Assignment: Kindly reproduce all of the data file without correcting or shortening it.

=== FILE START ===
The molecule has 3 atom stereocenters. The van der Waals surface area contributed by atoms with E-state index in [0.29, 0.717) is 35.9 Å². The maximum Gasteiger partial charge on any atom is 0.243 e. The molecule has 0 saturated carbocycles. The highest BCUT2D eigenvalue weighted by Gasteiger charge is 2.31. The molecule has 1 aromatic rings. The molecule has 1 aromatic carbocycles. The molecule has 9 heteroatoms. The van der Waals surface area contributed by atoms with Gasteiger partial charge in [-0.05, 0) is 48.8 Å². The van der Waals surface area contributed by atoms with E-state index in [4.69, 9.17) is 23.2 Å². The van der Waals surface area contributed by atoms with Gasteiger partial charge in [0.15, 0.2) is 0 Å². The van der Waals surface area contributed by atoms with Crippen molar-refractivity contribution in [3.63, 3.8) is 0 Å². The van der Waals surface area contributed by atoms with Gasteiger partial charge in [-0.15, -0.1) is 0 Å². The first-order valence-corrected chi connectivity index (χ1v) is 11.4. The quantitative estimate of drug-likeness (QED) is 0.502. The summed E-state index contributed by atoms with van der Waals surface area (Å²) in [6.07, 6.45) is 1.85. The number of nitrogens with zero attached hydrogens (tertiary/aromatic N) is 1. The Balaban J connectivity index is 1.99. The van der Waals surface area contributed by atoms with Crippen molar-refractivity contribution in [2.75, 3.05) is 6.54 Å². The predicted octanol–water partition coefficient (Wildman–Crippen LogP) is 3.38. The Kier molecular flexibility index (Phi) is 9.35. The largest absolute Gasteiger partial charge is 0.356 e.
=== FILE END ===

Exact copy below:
The molecule has 3 atom stereocenters. The van der Waals surface area contributed by atoms with E-state index in [0.29, 0.717) is 35.9 Å². The maximum Gasteiger partial charge on any atom is 0.243 e. The molecule has 0 saturated carbocycles. The highest BCUT2D eigenvalue weighted by Gasteiger charge is 2.31. The molecule has 1 aromatic rings. The molecule has 1 aromatic carbocycles. The molecule has 9 heteroatoms. The van der Waals surface area contributed by atoms with Gasteiger partial charge in [-0.05, 0) is 48.8 Å². The van der Waals surface area contributed by atoms with E-state index in [4.69, 9.17) is 23.2 Å². The van der Waals surface area contributed by atoms with Gasteiger partial charge in [0.15, 0.2) is 0 Å². The van der Waals surface area contributed by atoms with Crippen molar-refractivity contribution in [3.63, 3.8) is 0 Å². The van der Waals surface area contributed by atoms with Gasteiger partial charge in [-0.15, -0.1) is 0 Å². The first-order valence-corrected chi connectivity index (χ1v) is 11.4. The quantitative estimate of drug-likeness (QED) is 0.502. The summed E-state index contributed by atoms with van der Waals surface area (Å²) in [6.07, 6.45) is 1.85. The number of nitrogens with zero attached hydrogens (tertiary/aromatic N) is 1. The Balaban J connectivity index is 1.99. The van der Waals surface area contributed by atoms with Crippen molar-refractivity contribution in [2.75, 3.05) is 6.54 Å². The predicted octanol–water partition coefficient (Wildman–Crippen LogP) is 3.38. The Kier molecular flexibility index (Phi) is 9.35. The largest absolute Gasteiger partial charge is 0.356 e.